Two ships side by side (Japanese Ministry of Defense/AP Images)
The U.S. and its allies and partners are tracking suspect ship-to-ship transfers of goods believed to help North Korea evade U.N. sanctions. (Japanese Ministry of Defense/AP Images)

The U.S. and its allies are stopping North Korea’s desperate, illegal smuggling practices on the high seas.

After the U.S. and the United Nations Security Council passed strict sanctions that ban North Korea’s exports of coal, the regime of Kim Jong Un has seen its coal exports plummet to nearly zero, from more than $100 million in coal revenues per month in early 2017, according to government figures.

North Korea lost an estimated $1.2 billion in coal exports in 2017, a year when coal prices were generally increasing. That is money that would have continued to fund its illegal and dangerous nuclear and missile programs.

Exports of North Korea’s other commodities — including textiles, fish and iron ore — also have seen precipitous drops as a result of 2017 sanctions.

Partial view of ship on the water with name painted over (Japanese Ministry of Defense/AP Images)
North Korea is suspected of painting over the names of ships to attempt to avoid U.N. sanctions. (Japanese Ministry of Defense/AP Images)

Feeling the sting, North Korea has increasingly turned to desperate and illegal measures to generate revenue. But the U.S. and allies also are making sure North Korea doesn’t cheat.

In February 2018, for example, a Japanese surveillance plane caught a North Korean tanker making a nighttime rendezvous with another ship positioned alongside it, moving cargo between the two. This illegal “ship-to-ship” transfer is prohibited under United Nations sanctions.

Intelligence services are monitoring suspected sanctions-evading activity, and South Korea has taken steps — required by U.N. Security Council resolutions — to impound vessels suspected of illegal activity with the DPRK. South Korea denied departure to three vessels in November and December 2017 and January 2018.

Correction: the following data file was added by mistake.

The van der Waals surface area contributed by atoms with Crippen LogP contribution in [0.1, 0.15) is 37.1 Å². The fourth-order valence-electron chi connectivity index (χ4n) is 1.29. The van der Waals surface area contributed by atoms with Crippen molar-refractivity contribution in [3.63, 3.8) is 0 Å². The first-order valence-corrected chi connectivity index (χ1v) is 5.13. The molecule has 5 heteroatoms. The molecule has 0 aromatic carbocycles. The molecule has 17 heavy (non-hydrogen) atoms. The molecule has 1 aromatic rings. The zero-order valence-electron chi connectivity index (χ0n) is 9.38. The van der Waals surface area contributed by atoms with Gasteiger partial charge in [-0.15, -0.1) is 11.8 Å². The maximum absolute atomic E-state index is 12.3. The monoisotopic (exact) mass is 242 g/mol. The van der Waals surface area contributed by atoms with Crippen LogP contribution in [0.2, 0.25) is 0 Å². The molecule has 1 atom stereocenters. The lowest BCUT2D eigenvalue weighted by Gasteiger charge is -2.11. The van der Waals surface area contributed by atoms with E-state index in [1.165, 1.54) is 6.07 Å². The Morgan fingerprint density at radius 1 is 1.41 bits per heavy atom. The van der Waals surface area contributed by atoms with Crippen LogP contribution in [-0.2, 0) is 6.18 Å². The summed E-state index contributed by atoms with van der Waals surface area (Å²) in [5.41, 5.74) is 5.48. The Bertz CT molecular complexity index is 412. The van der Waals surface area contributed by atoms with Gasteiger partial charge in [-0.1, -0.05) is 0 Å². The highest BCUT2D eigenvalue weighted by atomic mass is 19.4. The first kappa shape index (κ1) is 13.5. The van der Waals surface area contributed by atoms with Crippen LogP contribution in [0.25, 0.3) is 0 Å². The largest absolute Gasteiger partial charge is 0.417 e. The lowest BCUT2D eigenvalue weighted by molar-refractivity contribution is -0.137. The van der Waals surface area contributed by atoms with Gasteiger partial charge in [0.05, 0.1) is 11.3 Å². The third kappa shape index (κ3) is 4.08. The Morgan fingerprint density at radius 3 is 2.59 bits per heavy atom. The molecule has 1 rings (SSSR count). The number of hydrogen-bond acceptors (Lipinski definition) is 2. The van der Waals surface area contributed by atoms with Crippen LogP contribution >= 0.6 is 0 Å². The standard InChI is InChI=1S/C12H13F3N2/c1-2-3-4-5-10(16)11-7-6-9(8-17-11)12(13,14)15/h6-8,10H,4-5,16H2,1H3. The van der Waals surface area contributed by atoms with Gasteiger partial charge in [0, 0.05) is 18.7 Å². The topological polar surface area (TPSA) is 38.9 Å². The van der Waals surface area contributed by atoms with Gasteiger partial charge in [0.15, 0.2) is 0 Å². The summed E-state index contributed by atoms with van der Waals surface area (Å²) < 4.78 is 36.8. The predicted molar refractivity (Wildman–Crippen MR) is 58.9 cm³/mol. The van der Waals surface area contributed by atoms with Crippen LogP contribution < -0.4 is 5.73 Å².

In fact, sanctions have limited severely North Korea’s imports of oil and petroleum products. In December 2017, U.N. sanctions reduced the country’s ability to import petroleum products by nearly 90 percent as compared to the year before.

“We are putting companies and countries across the world on notice that this administration views compliance with U.S. and U.N. sanctions as a national security imperative,” U.S. Secretary of the Treasury Steven Mnuchin has said. “Those who trade with North Korea do so at their own peril.”

The campaign to maximize pressure on North Korea is working toward a nuclear-free Korean peninsula, according to U.S. Ambassador to the United Nations Nikki Haley. “We’re going to use every tool at our disposal, including working with our allies and through the U.N., to increase the pressure until North Korea reverses course,” Haley said. “The world will not accept a nuclear North Korea.”